Running from June 10 to 21, the festival will be held online with a virtual program available to film lovers across Australia.

Viewers will be able to enjoy limited screenings of 33 films from 12 countries, including 16 world premieres.

Among the Italian names peppered throughout the program is that of Jordan Giusti, a 24-year-old filmmaker from Melbourne.

The up-and-coming Italo-Australian directed Grevillea, which is one of the short films set to screen at the festival.

The 13-minute masterpiece, which made its world premiere at the  Berlin International Film Festival in February, traces the journey of an incarcerated Jewish teen who decides to get a tattoo of the Australian Grevillea flower, assimilating to prison culture against the conventions of his religion.

The film explores the feeling of loneliness, the need to belong and the fine line between conformity and self-determination – all themes that have surfaced throughout Giusti’s own experience of being raised in the Jewish faith.

Giusti’s paternal grandparents migrated to Italy following World War II – his grandmother Rosita from Pula, which is now part of Croatia, and his grandfather Giuseppe from the Tuscan town of Lucca.

With a first-generation Italian father and a Jewish mother, Giusti had a rather “extraordinary” upbringing between two vastly different cultures.

“My Jewish-Italian heritage is very much an even split,” he said.

“When I’m with my mother we celebrate Hanukkah, and when I’m with my father we celebrate a very Italian Christmas.”

Jordan Giusti

Growing up, Giusti experienced instances of discrimination and racism, and was at times torn between his faith and the desire to fit in.

“The film is about this modern internalised fear of anti-Semitism and the feeling of a need to assimilate as a way of protection or belonging,” he explained.

Grevillea is set in Melbourne’s Youth Justice Centre, and was conceived during a time when highly publicised riots were taking place in Victorian juvenile detention centres.

“The prison genre always felt like a rich ground to explore all kinds of moral questions and when you introduce something like religion into the fold, it becomes even more interesting,” Giusti said.

The plot is based on a real anecdote of an inmate who had found himself in one of these centres by being in the wrong place at the wrong time and decided to get a tattoo while inside, but then realised the permanence of his decision.

This concept of permanence is even more profound for Giusti due to his Jewish faith, in which tattoos are taboo.

The film opens with a passage from the Orthodox Jewish Bible which reads:

“Ye shall not make any cuttings in your skin for the dead,

Nor tattoo any marks upon you:

I am Hashem.”

Aside from the act of getting a tattoo, the design itself is symbolic of a detachment from Jewish customs.

“The native Grevillea flower represents the protagonist’s decision to favour an Australian identity over his faith,” Giusti explained.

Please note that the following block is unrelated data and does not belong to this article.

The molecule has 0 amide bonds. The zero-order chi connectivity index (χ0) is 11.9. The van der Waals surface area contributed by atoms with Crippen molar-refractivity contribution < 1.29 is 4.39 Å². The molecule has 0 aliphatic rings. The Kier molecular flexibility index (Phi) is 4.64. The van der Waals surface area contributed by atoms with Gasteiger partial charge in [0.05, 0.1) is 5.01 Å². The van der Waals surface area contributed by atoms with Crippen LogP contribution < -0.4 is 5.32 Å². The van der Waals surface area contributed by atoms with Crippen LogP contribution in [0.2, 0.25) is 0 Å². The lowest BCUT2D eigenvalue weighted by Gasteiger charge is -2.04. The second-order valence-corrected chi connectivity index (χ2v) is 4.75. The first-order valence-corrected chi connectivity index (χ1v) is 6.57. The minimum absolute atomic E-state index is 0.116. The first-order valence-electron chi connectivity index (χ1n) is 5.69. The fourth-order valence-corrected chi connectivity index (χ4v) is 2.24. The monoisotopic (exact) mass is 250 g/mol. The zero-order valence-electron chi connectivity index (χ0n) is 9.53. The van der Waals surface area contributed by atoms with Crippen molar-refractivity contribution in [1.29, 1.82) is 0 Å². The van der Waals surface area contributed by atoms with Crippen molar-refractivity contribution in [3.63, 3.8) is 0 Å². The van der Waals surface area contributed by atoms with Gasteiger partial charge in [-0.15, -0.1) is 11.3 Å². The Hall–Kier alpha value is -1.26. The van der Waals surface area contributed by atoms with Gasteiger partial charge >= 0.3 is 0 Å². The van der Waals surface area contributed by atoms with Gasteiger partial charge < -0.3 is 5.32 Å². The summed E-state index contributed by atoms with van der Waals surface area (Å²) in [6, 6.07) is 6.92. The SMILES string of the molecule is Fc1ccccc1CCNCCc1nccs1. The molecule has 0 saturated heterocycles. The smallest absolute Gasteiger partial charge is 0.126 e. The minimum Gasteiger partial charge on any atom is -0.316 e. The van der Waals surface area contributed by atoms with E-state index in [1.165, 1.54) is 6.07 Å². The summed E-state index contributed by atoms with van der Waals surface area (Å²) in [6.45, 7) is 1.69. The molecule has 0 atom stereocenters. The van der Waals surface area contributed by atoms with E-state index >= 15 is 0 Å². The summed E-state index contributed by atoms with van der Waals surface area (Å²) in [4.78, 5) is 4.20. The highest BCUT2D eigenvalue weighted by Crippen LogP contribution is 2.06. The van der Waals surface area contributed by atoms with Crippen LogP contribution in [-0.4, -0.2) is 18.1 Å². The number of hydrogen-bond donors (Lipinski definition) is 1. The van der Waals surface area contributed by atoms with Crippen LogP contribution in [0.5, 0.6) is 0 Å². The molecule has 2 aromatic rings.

It’s in this eternal symbol of straying from one’s identity that the underlying message of the film is etched.

“The takeaway is the danger of drifting too far from who you really are and where you come from,” Giusti said.

“It doesn’t mean you have to fully embrace it, but there’s a real danger in drifting from who you are as a person or betraying your own identity.”

Giusti strived to tell the story authentically through the use of actors who hail from the community they represent on-screen.

Reuvi Kramer (left) and Chanan Stollard  in Grevillea

In fact, Reuvi Kramer, who plays the lead role, had no prior acting experience but was chosen for the part because he “embodied the character”.

“He was an Orthodox Jewish teenager and he had a background with somewhat ‘dodgier’ circles of people,” Giusti said.

“He’d come back around and I think he was at the perfect point in his life to speak about those wayward years.”

Kramer and fellow Jewish actor Chanan Stollard worked with Giusti to ensure the religious themes were conveyed in an authentic way and the film steered clear of a one-dimensional portrayal of the Jewish faith.

This film is not only enlightening for those unaware of the social pressures people of religion face on a daily basis, but it also communicates to those within the Jewish religion how difficult it is for some to keep up their traditions outside of Melbourne’s supportive Jewish communities.

While Grevillea explores Giusti’s Jewish faith, other works by the director delve into his Italian heritage.

Giusti aims to channel his talent not only to inform and entertain others, but also as an avenue of self-discovery and a way to navigate the mosaic of backgrounds that have coloured his life and the person he is today.

“In a way I’d love every project to have a little bit of my heritage in it and to help me understand where I fit in in this world,” he concluded.

“I’d love for every one of my films to get closer to that and to be an answer to the next question.”

For more information on the Sydney Film Festival, or to view Grevillea, head to the festival’s website.